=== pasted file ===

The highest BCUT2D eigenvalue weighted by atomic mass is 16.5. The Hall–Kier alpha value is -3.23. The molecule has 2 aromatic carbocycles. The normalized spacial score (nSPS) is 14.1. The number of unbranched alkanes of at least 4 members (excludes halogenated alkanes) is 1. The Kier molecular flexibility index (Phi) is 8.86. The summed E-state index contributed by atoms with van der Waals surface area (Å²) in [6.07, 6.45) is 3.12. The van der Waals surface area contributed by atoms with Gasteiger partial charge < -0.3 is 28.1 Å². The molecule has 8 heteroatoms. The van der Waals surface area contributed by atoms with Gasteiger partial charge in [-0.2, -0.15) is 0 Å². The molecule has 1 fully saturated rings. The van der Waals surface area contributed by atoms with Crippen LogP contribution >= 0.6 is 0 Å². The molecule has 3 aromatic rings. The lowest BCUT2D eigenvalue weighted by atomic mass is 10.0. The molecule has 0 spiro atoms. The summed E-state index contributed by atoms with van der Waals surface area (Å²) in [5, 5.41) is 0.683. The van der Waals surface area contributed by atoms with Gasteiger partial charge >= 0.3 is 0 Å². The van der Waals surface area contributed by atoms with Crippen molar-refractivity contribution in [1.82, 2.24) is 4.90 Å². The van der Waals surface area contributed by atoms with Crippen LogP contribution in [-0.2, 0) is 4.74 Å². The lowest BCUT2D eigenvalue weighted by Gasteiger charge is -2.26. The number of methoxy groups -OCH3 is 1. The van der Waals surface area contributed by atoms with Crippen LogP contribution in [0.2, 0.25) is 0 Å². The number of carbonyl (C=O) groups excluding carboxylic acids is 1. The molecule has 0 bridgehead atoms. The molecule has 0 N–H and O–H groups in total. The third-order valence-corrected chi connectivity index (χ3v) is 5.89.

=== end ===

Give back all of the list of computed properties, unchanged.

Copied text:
The highest BCUT2D eigenvalue weighted by atomic mass is 16.5. The Hall–Kier alpha value is -3.23. The molecule has 2 aromatic carbocycles. The normalized spacial score (nSPS) is 14.1. The number of unbranched alkanes of at least 4 members (excludes halogenated alkanes) is 1. The Kier molecular flexibility index (Phi) is 8.86. The summed E-state index contributed by atoms with van der Waals surface area (Å²) in [6.07, 6.45) is 3.12. The van der Waals surface area contributed by atoms with Gasteiger partial charge < -0.3 is 28.1 Å². The molecule has 8 heteroatoms. The van der Waals surface area contributed by atoms with Gasteiger partial charge in [-0.2, -0.15) is 0 Å². The molecule has 1 fully saturated rings. The van der Waals surface area contributed by atoms with Crippen LogP contribution >= 0.6 is 0 Å². The molecule has 3 aromatic rings. The lowest BCUT2D eigenvalue weighted by atomic mass is 10.0. The molecule has 0 spiro atoms. The summed E-state index contributed by atoms with van der Waals surface area (Å²) in [5, 5.41) is 0.683. The van der Waals surface area contributed by atoms with Gasteiger partial charge >= 0.3 is 0 Å². The van der Waals surface area contributed by atoms with Crippen molar-refractivity contribution in [1.82, 2.24) is 4.90 Å². The van der Waals surface area contributed by atoms with Crippen LogP contribution in [-0.2, 0) is 4.74 Å². The lowest BCUT2D eigenvalue weighted by Gasteiger charge is -2.26. The number of methoxy groups -OCH3 is 1. The van der Waals surface area contributed by atoms with Crippen LogP contribution in [0.2, 0.25) is 0 Å². The number of carbonyl (C=O) groups excluding carboxylic acids is 1. The molecule has 0 bridgehead atoms. The molecule has 0 N–H and O–H groups in total. The third-order valence-corrected chi connectivity index (χ3v) is 5.89.